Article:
Book Review: Uprooted by Naomi Novik

Cropped Cover of Uprooted

Agnieszka, called Neshka by everyone she loves, is a small-town girl. She hasn’t much left her little village, and she never really wants to. Her family has been in the Valley for ages, and something just feels right about the place.

Except the Wood.

The Wood always lurks at the edge of the line of little towns that stretches down the river. It is malicious, always waiting to gobble up wandering people who get too close, as it swallowed the runaway Queen some years before. But it has been contained for as long as Neshka and her village can remember – about 100 years – by the presence of the Dragon.

“Our Dragon doesn’t eat the girls he takes, no matter what stories they tell outside our valley. We hear them sometimes, from travelers passing through. They talk as though we were doing human sacrifice, and he were a real dragon. Of course that’s not true: he may be a wizard and immortal, but he’s still a man, and our fathers would band together and kill him if he wanted to eat one of us every ten years. He protects us against the Wood, and we’re grateful, but not that grateful.”

Still, the Dragon is lord of the Valley in this pseudo-Polish feudal world, and the only tribute he demands from the villagers is a girl to serve him. Every ten years he selects a new girl, and at the end of the ten years, the girl returns, educated and worldly, and promptly leaves the Valley, armed with a sack of coin for her dowry. Families with girls born in a Dragon year learn not to love them too closely as children – it is too hard to lose them so utterly. Neshka, constantly stained, always finding trouble, knows she should be more concerned about the Dragon’s choosing ceremony, but finds it hard. After all, everyone in the Valley knows that Kasia will be chosen.

It is Kasia who is raised by her parents to serve a nobleman, Kasia who is beautiful, graceful and kind. And Kasia to whom Neshka clings most closely, in spite of their inevitable separation when it comes time for the Dragon to choose a girl.

So it comes as a shock that after a quick and derisive exchange with the Dragon, Neshka finds herself in the Tower where the Dragon lives, facing ten years of servitude that she has in no way prepared for. Utterly alone and very confused, Neshka nevertheless tries to make the best of it, even finding her way into the library.

Ready for a Beauty and the Beast retelling yet? I was, but Novik doesn’t play into our hands on this. In the Tower, the Dragon reveals he had to choose her – it was the law. In a world where the number of wizards a country has can make the difference in the ever-present threat of war, Neshka has the capacity to use magic, and the Dragon is required to teach her. Even if, to him, she is hopeless.

Despite his best efforts, the Dragon – or Sarkan, as is his real name – cannot make her keep clean, cannot prevent her from clumsily knocking over expensive potions, and cannot teach her to weave spells in the same measured way he does. She is useless to him and his battle against the Wood. Until she finds a spellbook of Baba Yaga’s hidden in his library.

Neshka finds her magic here, less structured and more organic than Sarkan’s. It’s good timing, as he is called away to fight a monster in a neighboring region. And the Wood uses his absence to attack. It’s been biding its time since its last incursion when it swallowed an entire town, and the madness and horror that it unleashes on Neshka’s village are only a starting point. Because creatures come out of the Wood, creatures made of the Wood itself, and they take Kasia. Neshka is determined to bring her back, despite the Dragon’s warnings, and her rescue efforts change everything. Because if a village girl could be brought back from the clutches of the Wood – what about the lost Queen, held there for all these years?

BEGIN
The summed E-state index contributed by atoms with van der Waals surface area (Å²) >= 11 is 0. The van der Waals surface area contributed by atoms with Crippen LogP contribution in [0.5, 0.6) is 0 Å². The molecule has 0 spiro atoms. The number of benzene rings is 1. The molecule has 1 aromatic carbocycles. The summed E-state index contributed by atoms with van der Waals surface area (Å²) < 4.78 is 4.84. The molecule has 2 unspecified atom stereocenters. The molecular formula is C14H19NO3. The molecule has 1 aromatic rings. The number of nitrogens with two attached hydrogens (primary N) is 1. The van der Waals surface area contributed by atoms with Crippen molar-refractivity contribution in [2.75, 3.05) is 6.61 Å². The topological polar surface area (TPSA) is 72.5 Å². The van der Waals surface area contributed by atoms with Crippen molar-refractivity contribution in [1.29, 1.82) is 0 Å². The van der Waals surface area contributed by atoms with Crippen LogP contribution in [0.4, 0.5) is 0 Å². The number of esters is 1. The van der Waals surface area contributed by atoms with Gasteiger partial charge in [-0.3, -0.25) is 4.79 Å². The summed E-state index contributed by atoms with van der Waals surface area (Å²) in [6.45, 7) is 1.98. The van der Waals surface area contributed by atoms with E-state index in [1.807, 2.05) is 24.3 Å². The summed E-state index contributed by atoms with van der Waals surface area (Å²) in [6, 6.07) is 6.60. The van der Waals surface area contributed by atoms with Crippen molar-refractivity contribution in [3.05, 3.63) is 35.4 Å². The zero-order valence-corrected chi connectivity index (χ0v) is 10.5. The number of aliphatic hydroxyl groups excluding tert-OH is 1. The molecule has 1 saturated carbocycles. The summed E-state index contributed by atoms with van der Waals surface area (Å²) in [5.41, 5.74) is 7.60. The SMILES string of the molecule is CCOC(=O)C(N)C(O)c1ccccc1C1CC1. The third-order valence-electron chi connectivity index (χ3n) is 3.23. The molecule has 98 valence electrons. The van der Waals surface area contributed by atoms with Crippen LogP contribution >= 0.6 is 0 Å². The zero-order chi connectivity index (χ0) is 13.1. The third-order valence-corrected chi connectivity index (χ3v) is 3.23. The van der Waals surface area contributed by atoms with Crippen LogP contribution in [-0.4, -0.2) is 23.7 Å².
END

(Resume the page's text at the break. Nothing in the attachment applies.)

The answer is different than anyone expects.

Uprooted is the story of the Wood, the ancient evil that operates as the villain in the story, though perhaps it wasn’t always so. So too is it the story of growing up – at one point Neshka realizes her magic will make her nearly as immortal as the Dragon, meaning she will survive everyone she knows. And of course it is the story of magic, both the intuitive, grounded magic of Baba Yaga and Neshka, as well as the learned, eloquent magic that Sarkan wields. Most of all though, it is the story of how relationships shape and ground us. Sarkan and Neshka battle through a combative beginning to a place where they can work together (and maybe more). But Kasia’s kidnapping by the Wood is what sets Neshka’s story in motion, and their friendship is the beating heart of the book. It has a taste of Frozen (where the act of true love is one sister saving the other), but without the True Love’s First Kiss drama.

Uprooted pulls from a variety of folk and fairytale traditions to weave a tale that is as engrossing as it is epic. Anchored by Neshka’s narration to the Valley and to the two people Neshka cares about most – Kasia and Sarkan – the story feels almost homey despite the epic battles the characters face.

Pair with:

  • The Eyes of the Dragon by Stephen King – More wizarding fantasy set in a high tower, this book – the first written by Stephen King – follows the plight of a kingdom and its noble prince while an evil wizard plots major takeover. An intricate web of plot weaving, littered with clues that you realize afterward you should have put together, this battle between good and evil is just as epic – with the stakes just as high and the ending just as satisfyingly startling – as Agnieska and the Dragon’s in Uprooted